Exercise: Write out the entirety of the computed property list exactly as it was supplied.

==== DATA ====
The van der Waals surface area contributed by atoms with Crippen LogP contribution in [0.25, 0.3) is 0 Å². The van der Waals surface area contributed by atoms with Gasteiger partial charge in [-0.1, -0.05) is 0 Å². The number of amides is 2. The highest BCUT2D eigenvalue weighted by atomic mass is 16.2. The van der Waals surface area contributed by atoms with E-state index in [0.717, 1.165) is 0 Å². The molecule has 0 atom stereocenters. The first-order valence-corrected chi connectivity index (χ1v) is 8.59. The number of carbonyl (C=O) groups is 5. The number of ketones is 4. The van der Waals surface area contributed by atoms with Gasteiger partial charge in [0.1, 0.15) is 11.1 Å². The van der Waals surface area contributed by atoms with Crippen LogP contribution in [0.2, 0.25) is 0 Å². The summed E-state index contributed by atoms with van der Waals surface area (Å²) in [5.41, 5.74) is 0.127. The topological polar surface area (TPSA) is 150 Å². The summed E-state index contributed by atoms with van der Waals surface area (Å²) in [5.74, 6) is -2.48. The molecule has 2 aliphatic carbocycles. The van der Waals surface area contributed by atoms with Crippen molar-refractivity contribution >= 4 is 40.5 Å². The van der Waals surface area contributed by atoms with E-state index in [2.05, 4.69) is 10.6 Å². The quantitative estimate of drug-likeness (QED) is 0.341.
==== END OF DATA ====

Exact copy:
The van der Waals surface area contributed by atoms with Crippen LogP contribution in [0.25, 0.3) is 0 Å². The van der Waals surface area contributed by atoms with Gasteiger partial charge in [-0.1, -0.05) is 0 Å². The number of amides is 2. The highest BCUT2D eigenvalue weighted by atomic mass is 16.2. The van der Waals surface area contributed by atoms with E-state index in [0.717, 1.165) is 0 Å². The molecule has 0 atom stereocenters. The first-order valence-corrected chi connectivity index (χ1v) is 8.59. The number of carbonyl (C=O) groups is 5. The number of ketones is 4. The van der Waals surface area contributed by atoms with Gasteiger partial charge in [0.1, 0.15) is 11.1 Å². The van der Waals surface area contributed by atoms with Crippen LogP contribution in [0.2, 0.25) is 0 Å². The summed E-state index contributed by atoms with van der Waals surface area (Å²) in [5.41, 5.74) is 0.127. The topological polar surface area (TPSA) is 150 Å². The summed E-state index contributed by atoms with van der Waals surface area (Å²) in [5.74, 6) is -2.48. The molecule has 2 aliphatic carbocycles. The van der Waals surface area contributed by atoms with Crippen molar-refractivity contribution >= 4 is 40.5 Å². The van der Waals surface area contributed by atoms with E-state index in [2.05, 4.69) is 10.6 Å². The quantitative estimate of drug-likeness (QED) is 0.341.